smog

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smog

(smŏg) [smoke+fog], dense, visible air pollutionair pollution,
contamination of the air by noxious gases and minute particles of solid and liquid matter (particulates) in concentrations that endanger health. The major sources of air pollution are transportation engines, power and heat generation, industrial processes, and the
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. Smog is commonly of two types. The gray smog of older industrial cities like London and New York derives from the massive combustion of coal and fuel oil in or near the city, releasing tons of ashes, soot, and sulfur compounds into the air. The brown smog characteristic of Los Angeles and Denver in the late 20th cent. is caused by automobiles. Nitric oxide from automobile exhaust combines with oxygen in the air to form the brown gas nitrogen dioxide. Also, when hydrocarbons and nitrous oxides from auto emissions are exposed to sunlight, a photochemical reaction takes place that results in the formation of ozone and other irritating compounds. In some instances, atmospheric pollutants accumulate and become concentrated when air movement is stopped by a temperature inversiontemperature inversion,
condition in which the temperature of the atmosphere increases with altitude in contrast to the normal decrease with altitude. When temperature inversion occurs, cold air underlies warmer air at higher altitudes.
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: Usually the air is warmer at the earth's surface and colder above; in a temperature inversion a layer of warm air forms above and holds down a layer of cool air at the ground. Smog usually results in reduced visibility, irritation of the eyes and respiratory system, and damage to paint, metal, rubber, and other materials. Prolonged smogs (generally caused by temperature inversions) are often lethal to persons with respiratory ailments. As the result of an unremitting smog in 1948 in Donora, Pa., more than 5,000 persons were reported ill and the deaths of 20 persons were recorded. In London, smog accounted for the deaths of more than 4,000 persons in 1952 and 106 persons in 1962.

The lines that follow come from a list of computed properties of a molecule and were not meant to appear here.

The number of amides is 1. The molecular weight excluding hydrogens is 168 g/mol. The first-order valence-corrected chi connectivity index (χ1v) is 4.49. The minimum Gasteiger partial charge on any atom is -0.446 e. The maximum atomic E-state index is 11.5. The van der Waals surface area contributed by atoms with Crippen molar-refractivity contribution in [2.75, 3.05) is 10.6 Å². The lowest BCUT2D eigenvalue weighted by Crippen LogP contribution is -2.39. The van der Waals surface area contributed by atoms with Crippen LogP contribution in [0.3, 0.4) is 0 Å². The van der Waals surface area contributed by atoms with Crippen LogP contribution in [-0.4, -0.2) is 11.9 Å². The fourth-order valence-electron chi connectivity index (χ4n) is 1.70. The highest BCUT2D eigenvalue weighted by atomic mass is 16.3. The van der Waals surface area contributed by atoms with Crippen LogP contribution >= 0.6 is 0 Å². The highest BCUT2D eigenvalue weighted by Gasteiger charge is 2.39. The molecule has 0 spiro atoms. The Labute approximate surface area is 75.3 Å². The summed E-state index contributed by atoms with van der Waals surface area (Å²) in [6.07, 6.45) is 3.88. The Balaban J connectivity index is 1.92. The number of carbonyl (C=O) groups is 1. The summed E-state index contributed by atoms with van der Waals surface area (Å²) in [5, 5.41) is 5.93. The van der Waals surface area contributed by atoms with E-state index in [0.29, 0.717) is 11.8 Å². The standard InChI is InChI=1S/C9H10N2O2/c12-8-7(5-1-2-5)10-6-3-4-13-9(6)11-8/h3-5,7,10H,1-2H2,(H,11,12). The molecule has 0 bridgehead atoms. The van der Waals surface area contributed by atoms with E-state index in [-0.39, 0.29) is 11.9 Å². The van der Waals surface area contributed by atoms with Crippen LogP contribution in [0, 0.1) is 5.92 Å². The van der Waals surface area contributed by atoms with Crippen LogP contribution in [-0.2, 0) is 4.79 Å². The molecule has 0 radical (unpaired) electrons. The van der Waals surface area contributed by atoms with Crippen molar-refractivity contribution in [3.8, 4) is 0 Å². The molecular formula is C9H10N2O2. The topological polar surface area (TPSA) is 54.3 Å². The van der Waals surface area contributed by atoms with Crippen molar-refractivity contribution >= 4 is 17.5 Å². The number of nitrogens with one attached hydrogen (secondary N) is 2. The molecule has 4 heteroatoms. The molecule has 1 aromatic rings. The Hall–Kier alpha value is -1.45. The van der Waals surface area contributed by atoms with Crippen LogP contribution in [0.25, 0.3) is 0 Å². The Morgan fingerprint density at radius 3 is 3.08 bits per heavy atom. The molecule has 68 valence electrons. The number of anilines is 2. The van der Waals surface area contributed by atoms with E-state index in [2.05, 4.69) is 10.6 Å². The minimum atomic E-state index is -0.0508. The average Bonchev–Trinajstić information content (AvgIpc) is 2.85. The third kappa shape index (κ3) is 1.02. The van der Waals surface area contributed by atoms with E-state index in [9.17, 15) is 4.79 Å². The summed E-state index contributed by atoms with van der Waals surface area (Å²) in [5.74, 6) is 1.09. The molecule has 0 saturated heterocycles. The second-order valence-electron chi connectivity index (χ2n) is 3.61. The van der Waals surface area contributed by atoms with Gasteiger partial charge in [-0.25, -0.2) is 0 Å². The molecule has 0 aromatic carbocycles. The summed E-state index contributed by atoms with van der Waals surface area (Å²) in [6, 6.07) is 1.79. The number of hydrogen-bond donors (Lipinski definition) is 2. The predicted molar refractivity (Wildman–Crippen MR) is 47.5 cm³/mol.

Smog

 

the severe air pollution over large cities and industrial centers. There are two types of smog. One is a thick fog that contains smoke or gaseous industrial wastes as, for example, in London; the other is a pall of corrosive gases and aerosols in high concentrations (without fog). The latter type arises under the effect of ultraviolet solar radiation in the atmosphere as a result of photochemical reactions occurring in the exhausts of motor vehicles and the gaseous wastes of chemical plants as, for example, in Los Angeles. Smog is usually observed when there is low atmospheric turbulence and, consequently, an even distribution of air temperature with height, especially in temperature inversions during a calm or a slight wind.

Smog, which reduces visibility and accelerates the corrosion of metals and man-made structures, is also harmful to human health. Intense and prolonged smog can be a cause of increased morbidity and mortality.

smog

[smäg]
(meteorology)
Air pollution consisting of smoke and fog.

smog

A condition in which the surface visibility is reduced because of smoke particles suspended in the moist air.

smog

a mixture of smoke, fog, and chemical fumes